Transaction system 140 may receive response data 225, and in certain aspects, parameter negotiation module 242 may parse response data 225 to detect the agreement of user 121 with the specified transaction parameters of the proposed P2P transaction. In response to the detected agreement, parameter negotiation module 242 may provide data identifying the transaction parameters specified by user 101 and the source account specified by user 121, e.g., as extracted from response data 225, as input to a parameter confirmation module 246 of transaction system 140.
Parameter confirmation module 246 may receive the provided data, e.g., transaction parameters 245, and may perform operations that establish a mutual agreement between users 101 and 121 regarding the transaction parameters for the proposed P2P transaction. For example, and as described above, the mutually agreeable transaction parameters may include, but are not limited to, the $150 purchase price, the delivery data of Nov. 1, 2016, and a payment mechanism that funds the $150 purchase from a checking account specified by user 121. In some aspects, parameter confirmation module 246 may store data indicative of the mutually agreeable transaction parameters within corresponding structured data records of transaction data 144A, e.g., within parameter data 247, and may associated parameter data 247 with transaction identifier 243, which uniquely identifies the proposed P2P transaction. Additionally, parameter confirmation module 246 may also generate a confirmation 248 of the established, mutually agreeable transaction terms and provide confirmation 248 as an input to session scheduling module 249 of transaction system 140, which as described below, may perform operations that schedule transaction session during which users 101 and 121 may conduct the proposed P2P transaction in a secure and trusted environment.
In other embodiments, user 121 may disagree with all, or a subset of, the transaction terms specified by user 101 for the proposed P2P transaction. For example, user 121 may still express an interest in purchasing the tickets, but only for a purchase price of $100. In certain aspects, user 121 may provide additional input to device 102 that identifies a particular transaction parameter associated with the disagreement, e.g., the purchase price, and additionally or alternatively, a counter-proposal related to that particular transaction parameter, e.g., a purchase price of $100 instead of $150. Device 122 may receive the additional provided input, and may generate portions of response data 225 that identifying the particular points of disagreement with the transaction terms specified by user 101 and further, one or more counter-proposals specified by user 121. Device 122 may transmit response data 225 across network 165 to transaction system 140, and transaction system 140 may, in some aspects, relay portions of response data 225 back to device 102.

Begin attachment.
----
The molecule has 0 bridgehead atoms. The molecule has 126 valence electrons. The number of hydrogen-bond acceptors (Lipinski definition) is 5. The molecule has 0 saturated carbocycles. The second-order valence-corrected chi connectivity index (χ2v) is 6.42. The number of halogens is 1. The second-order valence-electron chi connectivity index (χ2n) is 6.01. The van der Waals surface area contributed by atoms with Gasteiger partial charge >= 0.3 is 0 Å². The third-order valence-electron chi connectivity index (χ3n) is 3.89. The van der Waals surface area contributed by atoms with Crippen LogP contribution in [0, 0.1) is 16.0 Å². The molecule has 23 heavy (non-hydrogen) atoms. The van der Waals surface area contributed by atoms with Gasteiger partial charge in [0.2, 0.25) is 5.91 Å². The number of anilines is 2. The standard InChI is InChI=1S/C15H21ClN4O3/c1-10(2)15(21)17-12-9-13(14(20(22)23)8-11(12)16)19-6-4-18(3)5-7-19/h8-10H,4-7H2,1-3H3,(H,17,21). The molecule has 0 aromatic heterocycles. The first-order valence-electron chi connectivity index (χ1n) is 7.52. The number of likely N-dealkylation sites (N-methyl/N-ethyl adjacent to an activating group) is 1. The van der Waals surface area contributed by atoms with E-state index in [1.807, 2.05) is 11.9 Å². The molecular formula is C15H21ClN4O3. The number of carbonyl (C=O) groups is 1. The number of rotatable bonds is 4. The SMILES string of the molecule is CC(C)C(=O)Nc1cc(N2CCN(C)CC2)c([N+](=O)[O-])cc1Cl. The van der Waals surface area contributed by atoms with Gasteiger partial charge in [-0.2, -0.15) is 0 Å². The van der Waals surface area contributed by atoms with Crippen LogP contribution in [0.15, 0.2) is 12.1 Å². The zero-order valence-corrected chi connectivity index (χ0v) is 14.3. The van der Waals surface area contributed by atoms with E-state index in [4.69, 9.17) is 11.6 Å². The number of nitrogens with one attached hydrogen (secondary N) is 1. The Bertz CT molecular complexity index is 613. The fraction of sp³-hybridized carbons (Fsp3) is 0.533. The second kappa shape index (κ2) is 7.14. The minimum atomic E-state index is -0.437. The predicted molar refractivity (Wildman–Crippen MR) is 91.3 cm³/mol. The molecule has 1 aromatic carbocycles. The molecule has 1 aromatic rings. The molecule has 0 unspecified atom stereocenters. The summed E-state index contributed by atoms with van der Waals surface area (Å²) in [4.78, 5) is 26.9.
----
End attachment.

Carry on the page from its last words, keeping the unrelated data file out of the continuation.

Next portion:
In some aspects, device 102 may perform any of the exemplary processes described above to present, through the corresponding display unit, information highlighting the points of disagreement identified by user 121 and/or the one more specified counter-proposals. Device 102 may receive further input provided by user 101 that indicates an acceptance of the one or more counter-proposals specified by user 121, or alternatively, that identifies additional points of disagreement and/or additional counter-proposals. Device 102 may transmit data that includes this further input to transaction system 140, which may relay the data to device 122 as an additional transaction proposal using any of the exemplary processes described above. In certain instances, parameter negotiation module 242 of transaction system 140 may perform operations that repeatedly exchange data indicative of transaction proposals and counter-proposals between devices 102 and 122, which may facilitate an iterative negotiation process across any of the channels of electronic communication outlined above.
Referring back to FIG. 2A, and in response to the established, mutually agreeable transaction parameters, session negotiation module 249 may perform operations that schedule a transaction session during which users 101 and 121 may conduct the proposed P2P transaction in a secure and trusted environment. For example, session negotiation module 249 may access device data 144B, and obtain stored data records, e.g., data 250, that specifies locations and availabilities of one or more ATMs available to host transaction sessions on the agreed-upon delivery date of the tickets, e.g., Nov. 1, 2016. For example, data 250 may identify ATM 170 and its physical location (e.g., 66 Wellington Street West), and may indicate that ATM 170 is available on Nov. 1, 2016, to host the P2P transaction between users 101 and 121 at 10:00 a.m., 12:30 p.m., and 3:45 p.m. Session negotiation module 249 may, in some instances, perform operations that generate proposed schedule data 251, which may identify the ATM available on November 1st (e.g., ATM 170) and those times ATM 170 is available to host a transaction session on November 1st (e.g., 10:00 a.m., 12:30 p.m., and 3:45 p.m.), and transaction system 140 may transmit proposed schedule data 251 across network 165 to devices 102 and 122.